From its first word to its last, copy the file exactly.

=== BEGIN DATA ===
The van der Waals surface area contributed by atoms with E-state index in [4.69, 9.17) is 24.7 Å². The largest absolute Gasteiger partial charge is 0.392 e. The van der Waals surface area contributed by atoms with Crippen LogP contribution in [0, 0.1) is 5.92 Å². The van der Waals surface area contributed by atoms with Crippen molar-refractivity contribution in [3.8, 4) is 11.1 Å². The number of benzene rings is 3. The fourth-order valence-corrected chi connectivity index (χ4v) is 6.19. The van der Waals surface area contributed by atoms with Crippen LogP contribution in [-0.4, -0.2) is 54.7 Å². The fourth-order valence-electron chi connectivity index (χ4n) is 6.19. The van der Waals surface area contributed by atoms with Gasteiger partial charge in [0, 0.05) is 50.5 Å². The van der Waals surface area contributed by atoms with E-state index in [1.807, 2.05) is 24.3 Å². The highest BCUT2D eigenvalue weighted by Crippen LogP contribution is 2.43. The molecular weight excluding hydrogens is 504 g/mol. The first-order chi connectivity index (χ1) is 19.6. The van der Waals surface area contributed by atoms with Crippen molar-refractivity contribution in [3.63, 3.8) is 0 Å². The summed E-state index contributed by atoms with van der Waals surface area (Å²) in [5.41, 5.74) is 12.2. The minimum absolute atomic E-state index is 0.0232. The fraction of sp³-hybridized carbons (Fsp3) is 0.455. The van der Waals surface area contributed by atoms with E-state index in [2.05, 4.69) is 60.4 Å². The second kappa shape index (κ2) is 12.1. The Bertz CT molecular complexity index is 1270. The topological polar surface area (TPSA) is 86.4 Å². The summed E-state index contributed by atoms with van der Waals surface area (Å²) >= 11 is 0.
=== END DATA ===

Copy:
The van der Waals surface area contributed by atoms with E-state index in [4.69, 9.17) is 24.7 Å². The largest absolute Gasteiger partial charge is 0.392 e. The van der Waals surface area contributed by atoms with Crippen LogP contribution in [0, 0.1) is 5.92 Å². The van der Waals surface area contributed by atoms with Crippen molar-refractivity contribution in [3.8, 4) is 11.1 Å². The number of benzene rings is 3. The fourth-order valence-corrected chi connectivity index (χ4v) is 6.19. The van der Waals surface area contributed by atoms with Crippen LogP contribution in [-0.4, -0.2) is 54.7 Å². The fourth-order valence-electron chi connectivity index (χ4n) is 6.19. The van der Waals surface area contributed by atoms with Gasteiger partial charge in [0, 0.05) is 50.5 Å². The van der Waals surface area contributed by atoms with E-state index in [1.807, 2.05) is 24.3 Å². The highest BCUT2D eigenvalue weighted by Crippen LogP contribution is 2.43. The molecular weight excluding hydrogens is 504 g/mol. The first-order chi connectivity index (χ1) is 19.6. The van der Waals surface area contributed by atoms with Crippen molar-refractivity contribution in [3.63, 3.8) is 0 Å². The summed E-state index contributed by atoms with van der Waals surface area (Å²) in [5.41, 5.74) is 12.2. The minimum absolute atomic E-state index is 0.0232. The fraction of sp³-hybridized carbons (Fsp3) is 0.455. The van der Waals surface area contributed by atoms with E-state index in [2.05, 4.69) is 60.4 Å². The second kappa shape index (κ2) is 12.1. The Bertz CT molecular complexity index is 1270. The topological polar surface area (TPSA) is 86.4 Å². The summed E-state index contributed by atoms with van der Waals surface area (Å²) >= 11 is 0.